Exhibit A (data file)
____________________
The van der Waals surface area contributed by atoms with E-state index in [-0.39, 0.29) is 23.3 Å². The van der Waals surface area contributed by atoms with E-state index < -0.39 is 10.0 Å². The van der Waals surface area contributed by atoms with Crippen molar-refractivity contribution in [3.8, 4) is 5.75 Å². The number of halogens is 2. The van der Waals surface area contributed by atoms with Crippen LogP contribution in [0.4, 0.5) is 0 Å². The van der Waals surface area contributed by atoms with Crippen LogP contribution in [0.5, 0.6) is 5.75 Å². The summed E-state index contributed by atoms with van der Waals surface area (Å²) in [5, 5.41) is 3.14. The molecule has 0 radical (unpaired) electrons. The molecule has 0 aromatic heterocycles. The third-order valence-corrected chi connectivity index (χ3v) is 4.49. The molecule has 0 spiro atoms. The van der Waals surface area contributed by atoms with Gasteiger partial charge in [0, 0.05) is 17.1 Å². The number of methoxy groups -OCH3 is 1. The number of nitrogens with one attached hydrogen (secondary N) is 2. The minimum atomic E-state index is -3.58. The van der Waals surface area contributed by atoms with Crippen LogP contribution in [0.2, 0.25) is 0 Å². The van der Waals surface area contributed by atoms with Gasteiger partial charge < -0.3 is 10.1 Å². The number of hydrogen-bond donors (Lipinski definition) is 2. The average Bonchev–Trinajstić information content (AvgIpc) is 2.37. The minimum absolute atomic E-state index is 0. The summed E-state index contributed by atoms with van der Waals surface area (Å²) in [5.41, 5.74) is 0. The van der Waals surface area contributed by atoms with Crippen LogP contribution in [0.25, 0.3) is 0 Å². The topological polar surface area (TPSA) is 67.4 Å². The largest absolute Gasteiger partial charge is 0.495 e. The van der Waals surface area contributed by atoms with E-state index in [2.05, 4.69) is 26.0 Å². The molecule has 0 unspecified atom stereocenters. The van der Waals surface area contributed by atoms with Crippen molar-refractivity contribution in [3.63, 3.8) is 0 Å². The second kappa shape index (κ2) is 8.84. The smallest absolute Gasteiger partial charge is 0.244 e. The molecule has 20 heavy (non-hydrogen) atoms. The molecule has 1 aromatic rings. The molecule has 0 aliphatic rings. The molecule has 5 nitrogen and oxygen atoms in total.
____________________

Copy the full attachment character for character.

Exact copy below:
The van der Waals surface area contributed by atoms with E-state index in [-0.39, 0.29) is 23.3 Å². The van der Waals surface area contributed by atoms with E-state index < -0.39 is 10.0 Å². The van der Waals surface area contributed by atoms with Crippen molar-refractivity contribution in [3.8, 4) is 5.75 Å². The number of halogens is 2. The van der Waals surface area contributed by atoms with Crippen LogP contribution in [0.4, 0.5) is 0 Å². The van der Waals surface area contributed by atoms with Crippen LogP contribution in [0.5, 0.6) is 5.75 Å². The summed E-state index contributed by atoms with van der Waals surface area (Å²) in [5, 5.41) is 3.14. The molecule has 0 radical (unpaired) electrons. The molecule has 0 aromatic heterocycles. The third-order valence-corrected chi connectivity index (χ3v) is 4.49. The molecule has 0 spiro atoms. The van der Waals surface area contributed by atoms with Gasteiger partial charge in [0, 0.05) is 17.1 Å². The number of methoxy groups -OCH3 is 1. The number of nitrogens with one attached hydrogen (secondary N) is 2. The minimum atomic E-state index is -3.58. The van der Waals surface area contributed by atoms with Crippen LogP contribution in [0.2, 0.25) is 0 Å². The van der Waals surface area contributed by atoms with Gasteiger partial charge < -0.3 is 10.1 Å². The number of hydrogen-bond donors (Lipinski definition) is 2. The average Bonchev–Trinajstić information content (AvgIpc) is 2.37. The minimum absolute atomic E-state index is 0. The summed E-state index contributed by atoms with van der Waals surface area (Å²) in [5.41, 5.74) is 0. The van der Waals surface area contributed by atoms with Crippen LogP contribution in [0.25, 0.3) is 0 Å². The topological polar surface area (TPSA) is 67.4 Å². The largest absolute Gasteiger partial charge is 0.495 e. The van der Waals surface area contributed by atoms with E-state index in [2.05, 4.69) is 26.0 Å². The molecule has 0 unspecified atom stereocenters. The van der Waals surface area contributed by atoms with Crippen molar-refractivity contribution in [3.63, 3.8) is 0 Å². The second kappa shape index (κ2) is 8.84. The smallest absolute Gasteiger partial charge is 0.244 e. The molecule has 20 heavy (non-hydrogen) atoms. The molecule has 1 aromatic rings. The molecule has 0 aliphatic rings. The molecule has 5 nitrogen and oxygen atoms in total.